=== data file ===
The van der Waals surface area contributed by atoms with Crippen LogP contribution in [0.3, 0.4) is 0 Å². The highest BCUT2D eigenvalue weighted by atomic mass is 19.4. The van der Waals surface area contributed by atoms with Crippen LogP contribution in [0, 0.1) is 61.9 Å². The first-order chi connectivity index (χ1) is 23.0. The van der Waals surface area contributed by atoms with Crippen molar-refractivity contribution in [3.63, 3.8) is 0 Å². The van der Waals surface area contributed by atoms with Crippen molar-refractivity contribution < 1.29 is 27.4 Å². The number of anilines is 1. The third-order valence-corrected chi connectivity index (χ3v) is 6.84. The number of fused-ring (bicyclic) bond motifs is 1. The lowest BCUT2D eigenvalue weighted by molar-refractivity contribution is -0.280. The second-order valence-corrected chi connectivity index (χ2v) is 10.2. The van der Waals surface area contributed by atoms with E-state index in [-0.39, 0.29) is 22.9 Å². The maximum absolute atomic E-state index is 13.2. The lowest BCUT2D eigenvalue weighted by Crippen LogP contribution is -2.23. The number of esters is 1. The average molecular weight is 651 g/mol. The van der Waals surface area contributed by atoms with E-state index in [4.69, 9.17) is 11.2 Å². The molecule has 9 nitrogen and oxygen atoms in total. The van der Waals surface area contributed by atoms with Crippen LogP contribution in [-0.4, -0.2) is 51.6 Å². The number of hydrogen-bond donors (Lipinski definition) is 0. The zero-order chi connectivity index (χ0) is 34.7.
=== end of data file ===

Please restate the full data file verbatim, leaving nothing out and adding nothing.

The van der Waals surface area contributed by atoms with Crippen LogP contribution in [0.3, 0.4) is 0 Å². The highest BCUT2D eigenvalue weighted by atomic mass is 19.4. The van der Waals surface area contributed by atoms with Crippen LogP contribution in [0, 0.1) is 61.9 Å². The first-order chi connectivity index (χ1) is 23.0. The van der Waals surface area contributed by atoms with Crippen molar-refractivity contribution in [3.63, 3.8) is 0 Å². The van der Waals surface area contributed by atoms with Crippen molar-refractivity contribution < 1.29 is 27.4 Å². The number of anilines is 1. The third-order valence-corrected chi connectivity index (χ3v) is 6.84. The number of fused-ring (bicyclic) bond motifs is 1. The lowest BCUT2D eigenvalue weighted by molar-refractivity contribution is -0.280. The second-order valence-corrected chi connectivity index (χ2v) is 10.2. The van der Waals surface area contributed by atoms with E-state index in [-0.39, 0.29) is 22.9 Å². The maximum absolute atomic E-state index is 13.2. The lowest BCUT2D eigenvalue weighted by Crippen LogP contribution is -2.23. The number of esters is 1. The average molecular weight is 651 g/mol. The van der Waals surface area contributed by atoms with E-state index in [4.69, 9.17) is 11.2 Å². The molecule has 9 nitrogen and oxygen atoms in total. The van der Waals surface area contributed by atoms with Crippen LogP contribution in [-0.4, -0.2) is 51.6 Å². The number of hydrogen-bond donors (Lipinski definition) is 0. The zero-order chi connectivity index (χ0) is 34.7.